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Mainland Affairs Council

The Public’s View on Current Cross-Strait Relations(Summarized Results) (2007-04)

Mainland Affairs Council Press Release

May 4, 2007, No. 46

The World Health Organization (WHO) recently rejected Taiwan’s application for membership on the grounds that “Taiwan is not a sovereign country.” According to the most recent public opinion survey commissioned by the Mainland Affairs Council (MAC), the overwhelming majority (77.3 percent) of the Taiwanese people agree that Taiwan should promote its bid to join the WHO under the name of Taiwan, while only about 10 percent disagree. This shows that in the face of China’s suppression, the Taiwanese people have not wavered from their aspiration to join the WHO.

The MAC stated that the survey results also indicate that the respondents believe that “developing diplomatic relations with other countries” is as equally important as “developing cross-strait relations.” Moreover, a large majority of the people (63.9 percent) agree that Taiwan should continue developing diplomatic relations with other countries, even if doing so will create tensions in cross-strait relations

The “Cross-Strait Economic, Trade and Cultural Forum” held by the Chinese Nationalist Party (KMT) and Communist Party of China (CPC) in Beijing was concluded a few days ago. According to the MAC’s most recent public opinion survey conducted on the eve of the KMT-CPC forum, over half (55.4 percent) of the public believe that cross-strait negotiations should be conducted with the government taking initiative so as to ensure that the overall interests of Taiwan can be comprehensively considered.

With the approach of the 10th anniversary of Hong Kong’s handover to China, 69.9 percent of the respondents to the most recent MAC survey believe that in order to further promote the development of Taiwan-Hong Kong relations, high-ranking officials of Taiwan and Hong Kong should engage in more direct contacts and exchanges. Moreover, regarding the Taiwanese people’s view on the Chief Executive election and the Legislative Council election in Hong Kong, 63.7 percent of the public believe China should let the people of Hong Kong have the right to directly elect their leader and legislators.

On the issue of direct cross-strait transportation links, the vast majority (69.3 percent) of the public believe such links should be “opened conditionally,” while only 14.8 percent believe they should be “opened unconditionally.” Regarding restrictions imposed by the government on China-bound investments by Taiwanese businesspeople, 52.2 percent of the public believe such limits should be “slightly tightened.” Moreover, with regard to Taiwan-China relations, over 80 percent (80.1 percent) of the public support maintaining the status quo. Regarding China’s stance on developing cross-strait relations under the “one country, two systems” formula, the vast majority (72.2 percent) of the public disapprove. The results are largely consistent with those of the MAC’s previous public opinion surveys.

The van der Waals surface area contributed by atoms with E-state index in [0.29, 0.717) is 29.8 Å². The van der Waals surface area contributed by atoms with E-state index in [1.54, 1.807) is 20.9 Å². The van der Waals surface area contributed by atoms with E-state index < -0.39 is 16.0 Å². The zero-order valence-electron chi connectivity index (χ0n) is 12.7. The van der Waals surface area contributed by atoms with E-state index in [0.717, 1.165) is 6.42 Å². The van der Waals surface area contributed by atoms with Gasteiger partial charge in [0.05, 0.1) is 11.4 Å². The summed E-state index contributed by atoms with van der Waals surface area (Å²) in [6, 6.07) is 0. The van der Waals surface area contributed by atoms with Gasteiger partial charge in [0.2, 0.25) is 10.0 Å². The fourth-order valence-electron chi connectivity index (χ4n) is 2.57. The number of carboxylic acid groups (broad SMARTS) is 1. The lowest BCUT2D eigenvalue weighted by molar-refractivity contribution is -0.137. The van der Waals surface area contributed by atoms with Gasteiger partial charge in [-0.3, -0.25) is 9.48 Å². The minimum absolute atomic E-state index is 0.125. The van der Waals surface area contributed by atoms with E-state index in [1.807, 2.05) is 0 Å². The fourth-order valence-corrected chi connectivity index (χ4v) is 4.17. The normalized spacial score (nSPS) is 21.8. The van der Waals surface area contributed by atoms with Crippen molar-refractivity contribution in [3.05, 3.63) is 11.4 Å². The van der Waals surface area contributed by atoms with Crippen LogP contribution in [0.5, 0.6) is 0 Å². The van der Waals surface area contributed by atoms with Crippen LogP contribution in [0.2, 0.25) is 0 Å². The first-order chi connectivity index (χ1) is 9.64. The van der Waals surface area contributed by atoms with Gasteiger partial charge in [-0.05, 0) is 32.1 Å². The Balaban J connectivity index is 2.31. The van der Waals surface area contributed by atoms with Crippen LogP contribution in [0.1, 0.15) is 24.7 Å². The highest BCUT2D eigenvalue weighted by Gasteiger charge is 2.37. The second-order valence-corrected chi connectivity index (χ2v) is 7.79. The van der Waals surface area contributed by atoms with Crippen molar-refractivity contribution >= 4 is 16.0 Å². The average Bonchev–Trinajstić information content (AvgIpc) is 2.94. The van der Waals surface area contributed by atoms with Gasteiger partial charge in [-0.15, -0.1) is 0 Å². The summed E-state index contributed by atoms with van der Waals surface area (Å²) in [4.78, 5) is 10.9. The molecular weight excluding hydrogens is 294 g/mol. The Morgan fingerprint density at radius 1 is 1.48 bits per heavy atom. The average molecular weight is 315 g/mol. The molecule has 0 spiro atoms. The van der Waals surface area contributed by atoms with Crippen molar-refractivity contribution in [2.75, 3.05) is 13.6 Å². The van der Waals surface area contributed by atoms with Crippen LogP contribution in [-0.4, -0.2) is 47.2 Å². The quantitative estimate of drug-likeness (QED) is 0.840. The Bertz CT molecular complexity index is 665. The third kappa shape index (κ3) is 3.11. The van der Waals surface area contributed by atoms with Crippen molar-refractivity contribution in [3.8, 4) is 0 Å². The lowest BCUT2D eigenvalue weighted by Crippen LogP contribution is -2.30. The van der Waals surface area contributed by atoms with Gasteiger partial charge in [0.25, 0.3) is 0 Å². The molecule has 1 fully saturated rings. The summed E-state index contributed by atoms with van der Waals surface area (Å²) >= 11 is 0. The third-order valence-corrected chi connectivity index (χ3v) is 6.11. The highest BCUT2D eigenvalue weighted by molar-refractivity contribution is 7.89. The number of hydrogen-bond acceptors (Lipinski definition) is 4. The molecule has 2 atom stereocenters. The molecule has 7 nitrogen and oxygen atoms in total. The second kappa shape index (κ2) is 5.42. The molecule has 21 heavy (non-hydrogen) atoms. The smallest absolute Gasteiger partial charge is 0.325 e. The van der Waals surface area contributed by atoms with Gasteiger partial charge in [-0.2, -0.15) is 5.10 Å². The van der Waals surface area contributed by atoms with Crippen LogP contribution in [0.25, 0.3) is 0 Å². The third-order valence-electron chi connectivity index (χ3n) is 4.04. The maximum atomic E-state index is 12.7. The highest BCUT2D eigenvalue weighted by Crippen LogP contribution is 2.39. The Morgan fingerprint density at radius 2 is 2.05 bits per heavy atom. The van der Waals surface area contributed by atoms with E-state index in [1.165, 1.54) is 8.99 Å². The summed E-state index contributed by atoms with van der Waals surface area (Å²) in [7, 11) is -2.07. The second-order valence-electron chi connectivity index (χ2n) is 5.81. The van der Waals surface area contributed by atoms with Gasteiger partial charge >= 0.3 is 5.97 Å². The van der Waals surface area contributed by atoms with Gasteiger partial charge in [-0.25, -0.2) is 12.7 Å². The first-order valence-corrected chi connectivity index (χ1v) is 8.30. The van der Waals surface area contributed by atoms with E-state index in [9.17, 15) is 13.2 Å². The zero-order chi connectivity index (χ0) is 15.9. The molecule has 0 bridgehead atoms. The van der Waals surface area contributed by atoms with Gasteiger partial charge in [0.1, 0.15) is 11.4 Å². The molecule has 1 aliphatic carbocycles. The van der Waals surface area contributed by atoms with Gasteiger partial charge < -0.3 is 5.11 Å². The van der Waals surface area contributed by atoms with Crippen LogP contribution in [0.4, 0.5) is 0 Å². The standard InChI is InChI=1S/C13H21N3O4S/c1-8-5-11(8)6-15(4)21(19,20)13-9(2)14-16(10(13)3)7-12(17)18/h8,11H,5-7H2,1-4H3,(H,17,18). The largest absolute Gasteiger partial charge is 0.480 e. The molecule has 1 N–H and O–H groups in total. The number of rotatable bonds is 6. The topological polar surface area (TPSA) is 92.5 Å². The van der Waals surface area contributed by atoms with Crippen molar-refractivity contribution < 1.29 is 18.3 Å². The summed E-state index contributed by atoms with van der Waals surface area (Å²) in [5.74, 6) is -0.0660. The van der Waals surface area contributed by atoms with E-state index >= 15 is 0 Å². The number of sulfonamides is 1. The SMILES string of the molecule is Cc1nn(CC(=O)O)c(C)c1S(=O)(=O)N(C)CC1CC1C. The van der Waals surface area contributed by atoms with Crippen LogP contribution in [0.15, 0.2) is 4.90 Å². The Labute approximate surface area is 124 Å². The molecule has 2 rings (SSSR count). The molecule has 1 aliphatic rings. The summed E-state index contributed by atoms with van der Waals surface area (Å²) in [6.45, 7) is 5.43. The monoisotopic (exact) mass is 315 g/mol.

The public opinion survey was conducted between April 20 and April 22, 2007 by the Election Study Center of National Chengchi University under the authorization of the MAC. The results of the survey were based on telephone interviews of adults aged 20 and over in the Taiwan Area. A total of 1,072 effective samples were obtained, with a sampling error of about 2.99 % based on a 95 % confidence level.

Appendix I: Summarized Results of the Public Opinion Survey (April 20 to April 22, 2007) “The Public’s View on Current Cross-Strait Relations”

Summarized Results of the Public Opinion Survey

(April 20 to April 22, 2007)

“The Public’s View on Current Cross-Strait Relations”

▇ 77.3 percent of the public agree that the Taiwanese government should promote Taiwan’s bids to join the United Nations, World Health Organization and other international organizations under the name of Taiwan, while 11.1 percent of the public disagree.


▇ On the issue of cross-strait negotiations, 55.4 percent of the public believe that such negotiations should be conducted with the government taking initiative so as to ensure that the overall interests of Taiwan can be comprehensively considered.


▇ Regarding Taiwan-Hong Kong relations, 69.9 percent of the public agree that high-ranking officials of Taiwan and Hong Kong should engage in more frequent contacts and exchanges, and 63.7 percent of the respondents believe China should let the people of Hong Kong have the right to directly elect their leader and legislators.


▇ On the issue of direct cross-strait transportation links, 69.3 percent of the public believe such links should be “opened conditionally,” while 14.8 percent believe such links should be “opened unconditionally.”

▇ On the issue of prioritization of developing diplomatic and cross-strait relations, 34.2 percent of the public believe it is “more important to develop relations between Taiwan and China,” which is equal to the percentage of those believing it is “more important to develop relations with other countries.” When asked if the development of diplomatic relations will cause tensions in cross-strait relations, 63.9 percent of those interviewed agree that the government should continue to develop diplomatic relations with other countries.